|"I'm just out for a good time. The rest is propaganda"|
This one's a classic. Re-watched it yesterday and can strongly recommend it to anyone. A film of life in 1960s industrial Nottingham, lead character Arthur is a hard-working factory labourer, tied to his lathe all week and heading to the pubs for boozing and womanising at the weekends. The story's fun, but this is mostly a fab picture of how life was 'back in the day'.
From Arthur's pints of stout and 14 pound wage to the stiff policeman who "don't want no trouble here" and everyone going to the pub on a saturday night with their aunties and mothers, this shows a very different world.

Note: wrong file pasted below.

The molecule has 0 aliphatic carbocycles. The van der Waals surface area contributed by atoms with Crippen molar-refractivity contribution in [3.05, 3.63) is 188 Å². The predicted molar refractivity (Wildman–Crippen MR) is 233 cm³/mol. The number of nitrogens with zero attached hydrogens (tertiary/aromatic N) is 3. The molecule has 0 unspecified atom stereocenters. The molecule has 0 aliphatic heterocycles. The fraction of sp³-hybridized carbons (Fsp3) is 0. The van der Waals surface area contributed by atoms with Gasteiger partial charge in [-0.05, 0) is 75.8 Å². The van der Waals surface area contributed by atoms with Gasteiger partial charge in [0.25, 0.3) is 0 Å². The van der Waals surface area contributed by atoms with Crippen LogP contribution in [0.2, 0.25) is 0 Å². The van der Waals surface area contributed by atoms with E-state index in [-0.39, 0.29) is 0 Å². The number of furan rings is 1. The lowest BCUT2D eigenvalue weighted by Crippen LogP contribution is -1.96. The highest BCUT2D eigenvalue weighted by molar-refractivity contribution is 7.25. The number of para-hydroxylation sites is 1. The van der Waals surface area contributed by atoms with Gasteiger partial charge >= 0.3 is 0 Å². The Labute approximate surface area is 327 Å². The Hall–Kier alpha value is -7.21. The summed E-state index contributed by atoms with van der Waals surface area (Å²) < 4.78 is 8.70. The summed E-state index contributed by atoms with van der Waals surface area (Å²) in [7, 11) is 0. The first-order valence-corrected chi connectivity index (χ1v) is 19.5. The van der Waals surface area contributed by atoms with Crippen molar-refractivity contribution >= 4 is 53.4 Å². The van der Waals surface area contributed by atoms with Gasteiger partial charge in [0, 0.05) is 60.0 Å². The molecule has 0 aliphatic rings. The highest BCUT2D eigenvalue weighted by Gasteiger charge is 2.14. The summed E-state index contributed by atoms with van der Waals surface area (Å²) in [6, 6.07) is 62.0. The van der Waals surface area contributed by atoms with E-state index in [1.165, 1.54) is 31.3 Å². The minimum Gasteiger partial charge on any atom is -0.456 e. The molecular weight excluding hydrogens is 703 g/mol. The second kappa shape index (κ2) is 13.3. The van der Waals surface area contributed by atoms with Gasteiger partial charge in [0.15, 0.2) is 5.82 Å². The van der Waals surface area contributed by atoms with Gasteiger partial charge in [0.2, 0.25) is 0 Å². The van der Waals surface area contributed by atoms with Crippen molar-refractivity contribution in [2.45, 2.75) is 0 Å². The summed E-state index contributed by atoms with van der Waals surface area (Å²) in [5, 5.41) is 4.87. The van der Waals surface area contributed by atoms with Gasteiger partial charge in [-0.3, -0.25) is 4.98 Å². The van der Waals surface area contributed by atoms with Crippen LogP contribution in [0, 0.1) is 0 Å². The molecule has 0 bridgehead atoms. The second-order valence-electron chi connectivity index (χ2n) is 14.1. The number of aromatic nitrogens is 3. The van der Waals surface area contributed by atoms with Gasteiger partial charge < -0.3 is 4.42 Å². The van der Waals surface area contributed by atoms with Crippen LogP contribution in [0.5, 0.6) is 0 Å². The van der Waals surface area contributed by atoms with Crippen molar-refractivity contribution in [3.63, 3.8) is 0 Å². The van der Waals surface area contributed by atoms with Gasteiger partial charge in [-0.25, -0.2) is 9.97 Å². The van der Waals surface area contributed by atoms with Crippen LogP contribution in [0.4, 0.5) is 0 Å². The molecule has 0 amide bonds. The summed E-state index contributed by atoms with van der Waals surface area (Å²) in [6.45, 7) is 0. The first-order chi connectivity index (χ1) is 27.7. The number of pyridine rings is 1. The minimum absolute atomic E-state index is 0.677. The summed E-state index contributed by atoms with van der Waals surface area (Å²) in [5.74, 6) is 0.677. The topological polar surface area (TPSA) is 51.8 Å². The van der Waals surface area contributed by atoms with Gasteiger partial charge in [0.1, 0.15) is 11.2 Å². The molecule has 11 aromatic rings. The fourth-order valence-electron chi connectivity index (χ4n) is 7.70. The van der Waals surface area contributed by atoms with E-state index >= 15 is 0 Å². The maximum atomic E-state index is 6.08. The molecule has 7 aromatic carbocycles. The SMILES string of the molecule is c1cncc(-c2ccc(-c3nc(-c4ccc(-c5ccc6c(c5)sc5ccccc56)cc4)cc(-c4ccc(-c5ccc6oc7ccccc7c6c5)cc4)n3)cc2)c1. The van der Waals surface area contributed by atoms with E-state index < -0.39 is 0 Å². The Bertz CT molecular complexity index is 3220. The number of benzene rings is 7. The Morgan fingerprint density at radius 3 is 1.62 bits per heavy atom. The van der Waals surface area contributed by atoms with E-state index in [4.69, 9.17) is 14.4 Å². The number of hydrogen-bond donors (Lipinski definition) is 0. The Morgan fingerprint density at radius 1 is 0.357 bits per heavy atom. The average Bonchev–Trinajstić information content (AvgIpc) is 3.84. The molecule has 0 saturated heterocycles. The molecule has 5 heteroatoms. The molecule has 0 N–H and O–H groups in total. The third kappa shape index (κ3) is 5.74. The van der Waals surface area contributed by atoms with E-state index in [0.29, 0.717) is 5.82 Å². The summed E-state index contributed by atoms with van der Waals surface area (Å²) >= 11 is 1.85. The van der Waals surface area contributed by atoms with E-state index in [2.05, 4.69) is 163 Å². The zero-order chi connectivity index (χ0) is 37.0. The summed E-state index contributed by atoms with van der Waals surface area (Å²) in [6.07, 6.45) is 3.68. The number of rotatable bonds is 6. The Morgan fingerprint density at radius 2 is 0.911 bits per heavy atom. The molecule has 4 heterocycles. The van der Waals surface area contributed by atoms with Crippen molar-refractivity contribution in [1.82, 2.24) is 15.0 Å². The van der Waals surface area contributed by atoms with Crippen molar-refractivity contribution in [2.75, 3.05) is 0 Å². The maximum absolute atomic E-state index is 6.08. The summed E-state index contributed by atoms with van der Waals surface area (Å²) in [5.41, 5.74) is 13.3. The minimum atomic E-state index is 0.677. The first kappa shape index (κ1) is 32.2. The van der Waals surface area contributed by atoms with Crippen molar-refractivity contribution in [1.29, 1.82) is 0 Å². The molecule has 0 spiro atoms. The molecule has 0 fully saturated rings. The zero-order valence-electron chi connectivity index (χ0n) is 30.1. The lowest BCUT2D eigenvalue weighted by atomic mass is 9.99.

As if to demonstrate, the censors were apparently unhappy about the film's suggestion of extra-marital sex. Did we see the naughty adulterers (adulterists?) at it? A sweaty-scene? A flash of leg? Oh no, they merely wake up in the same bed. This film was somewhat naughty in its day, though nowadays we wouldn't bat an eyelid.
And look out for the title of Arctic Monkeys' first album, "Whatever People Say I Am, That's What I'm Not", they lifted it from this film.